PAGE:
Are we there yet?

“Life never gives us what we want at the moment that we consider appropriate. Adventures do occur, but not punctually.” – A Passage to India

We made it! We are finally in Georgia. After spending a day resting and getting organized in Frankfurt, I got up early Sunday morning to fly to Istanbul where I met up with my cousin and her friend before getting on our flight to Tbilisi (the capital of Georgia). We flew Turkish Airlines which was pretty nice, mostly because of the several-course meals we got on the flight. I’m used to only getting meals on overnight flights, but these were only a few hours and they fed me all day long. And it wasn’t just a dried up croissant either (looking at you, Lufthansa). Breakfast was a spinach pie of sorts with a huge plate of eggs and roasted tomatoes, plus a bread roll, chocolate cake, and spring water #livingthehighlife

It was especially nice since we didn’t really have time to stop for lunch between flights. The boarding area was crazy busy in Istanbul and I kept getting hit by people and/or their bags. Nobody seems to pay attention to personal space there. I had to scold a man for consistently bumping me with his large belly while we were de-boarding later on. SIR, YOU ARE IN MY BUBBLE. Kindly GTFO.

Passport control was pretty quick once we landed in Tbilisi and our bags didn’t take too long to come out. I think we might’ve been one of the only flights around at the time. Eventually, we headed out to grab a taxi into the city. Naturally, we overpaid.

Oh, and this was on the way into town from the airport…

Sorry my thumb is in the picture… we were driving and I was scrambling to get the shot out the car window… 😀

I’m used to seeing JFK streets in lots of major cities, but Bush, really? Fun fact: he was the first sitting U.S. President to visit Georgia. Apparently they thought that was worthy of giving him a street.

We finally arrived at the address of the Air Bnb we were supposed to be staying at, only to discover that the owner was nowhere to be found. E went over to ask a woman about the address who then tried to call the man, George, but his phone was off. Wonderful.

What do we do now? We wandered around the courtyard looking confused and helpless until a young man came over and asked if we needed help. We explained the situation to him, he called George (again) who did not answer (again). Do you know which apartment he is? We had the address but not the apartment number. Our new friend led us to the apartment and knocked on the door. No answer. We went back outside to the courtyard and tried to get internet to email George.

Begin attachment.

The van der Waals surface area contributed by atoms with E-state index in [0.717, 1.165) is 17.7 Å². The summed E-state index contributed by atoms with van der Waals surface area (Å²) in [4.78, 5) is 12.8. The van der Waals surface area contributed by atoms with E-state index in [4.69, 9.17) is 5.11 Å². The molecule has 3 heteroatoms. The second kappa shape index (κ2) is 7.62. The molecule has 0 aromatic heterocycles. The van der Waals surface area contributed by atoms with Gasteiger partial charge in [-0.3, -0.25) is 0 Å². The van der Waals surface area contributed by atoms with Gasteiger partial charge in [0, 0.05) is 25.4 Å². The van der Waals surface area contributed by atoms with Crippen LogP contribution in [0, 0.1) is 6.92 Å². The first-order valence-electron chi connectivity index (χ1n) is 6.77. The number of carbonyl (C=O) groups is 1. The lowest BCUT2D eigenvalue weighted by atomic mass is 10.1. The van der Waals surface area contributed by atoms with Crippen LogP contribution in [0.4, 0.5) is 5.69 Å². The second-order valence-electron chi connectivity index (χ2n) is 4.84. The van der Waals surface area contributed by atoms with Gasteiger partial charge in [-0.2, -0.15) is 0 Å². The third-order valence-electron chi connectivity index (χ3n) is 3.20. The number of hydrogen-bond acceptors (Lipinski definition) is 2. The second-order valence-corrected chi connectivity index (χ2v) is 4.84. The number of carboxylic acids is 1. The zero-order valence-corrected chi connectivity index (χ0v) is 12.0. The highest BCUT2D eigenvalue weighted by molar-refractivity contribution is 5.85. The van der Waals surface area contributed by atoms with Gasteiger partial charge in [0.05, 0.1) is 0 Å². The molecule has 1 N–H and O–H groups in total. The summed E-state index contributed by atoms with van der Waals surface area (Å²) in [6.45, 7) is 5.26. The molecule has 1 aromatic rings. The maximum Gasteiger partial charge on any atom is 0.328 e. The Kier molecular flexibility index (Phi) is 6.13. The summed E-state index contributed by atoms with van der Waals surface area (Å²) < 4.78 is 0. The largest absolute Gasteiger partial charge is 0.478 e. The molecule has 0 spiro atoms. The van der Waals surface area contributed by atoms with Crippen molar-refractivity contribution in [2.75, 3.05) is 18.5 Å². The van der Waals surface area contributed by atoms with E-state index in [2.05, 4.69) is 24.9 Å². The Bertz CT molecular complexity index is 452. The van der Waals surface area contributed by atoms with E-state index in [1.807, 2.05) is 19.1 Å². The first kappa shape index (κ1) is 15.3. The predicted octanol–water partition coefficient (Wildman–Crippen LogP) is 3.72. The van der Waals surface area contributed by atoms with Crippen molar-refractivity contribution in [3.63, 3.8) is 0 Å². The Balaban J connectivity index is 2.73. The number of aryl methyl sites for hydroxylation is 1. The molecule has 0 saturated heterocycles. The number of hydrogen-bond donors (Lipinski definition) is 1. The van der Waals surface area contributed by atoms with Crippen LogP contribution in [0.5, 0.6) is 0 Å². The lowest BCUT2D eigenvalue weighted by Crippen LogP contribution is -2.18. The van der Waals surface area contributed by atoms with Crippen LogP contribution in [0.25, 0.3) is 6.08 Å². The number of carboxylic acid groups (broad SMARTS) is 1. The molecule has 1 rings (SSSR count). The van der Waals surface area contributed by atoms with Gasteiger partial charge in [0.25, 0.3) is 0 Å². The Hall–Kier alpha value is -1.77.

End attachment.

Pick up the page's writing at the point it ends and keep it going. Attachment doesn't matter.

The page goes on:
Then the woman from earlier came over to us to check in. We told her we were still trying so she offered to have us come up for a cup of coffee while we figured things out. I had heard the Georgians were very hospitable people but I was not prepared for this.

We went up to her apartment, all four of us squeezing into a rickety old elevator that runs after you drop a coin in the box. She brought us cold water, three bowls of fresh fruit, and a plate full of wafery chocolate treats. Keep in mind, we just met like 20 minutes ago.

We got onto her wifi and charged our phones while we tried to figure out our next move. After things seemed a bit hopeless getting in touch with George, the young woman called around with different hostels to help us find somewhere else to stay for the night. Finally, we found a good deal and she organized a taxi to come pick us up. There are not enough thank yous in the world for this woman.

The taxi dropped us off at the hostel, refused to take our money (probably felt pity for us) and left. Then we wandered around trying to find the hostel. There were signs for it, but the signs didn’t point in any one direction, they were just sort of scattered about the area. Eventually we went over to a man washing his car and said “hostel?” and he recruited another man to help us. He knew the hostel and walked us over to the door.

I’m losing count of the number of strangers who showed us kindness on our first day.

We found a woman waiting for us on the steps of the hostel, but she didn’t speak any english. Like not even one word. We followed her up way too many flights of stairs with all of our bags and finally made it into the hostel. She gave us a tour in Georgian mixed with improvised sign language, gave us the keys, and then peaced out, leaving us completely alone in the hostel. Well, okay then.

To be continued…


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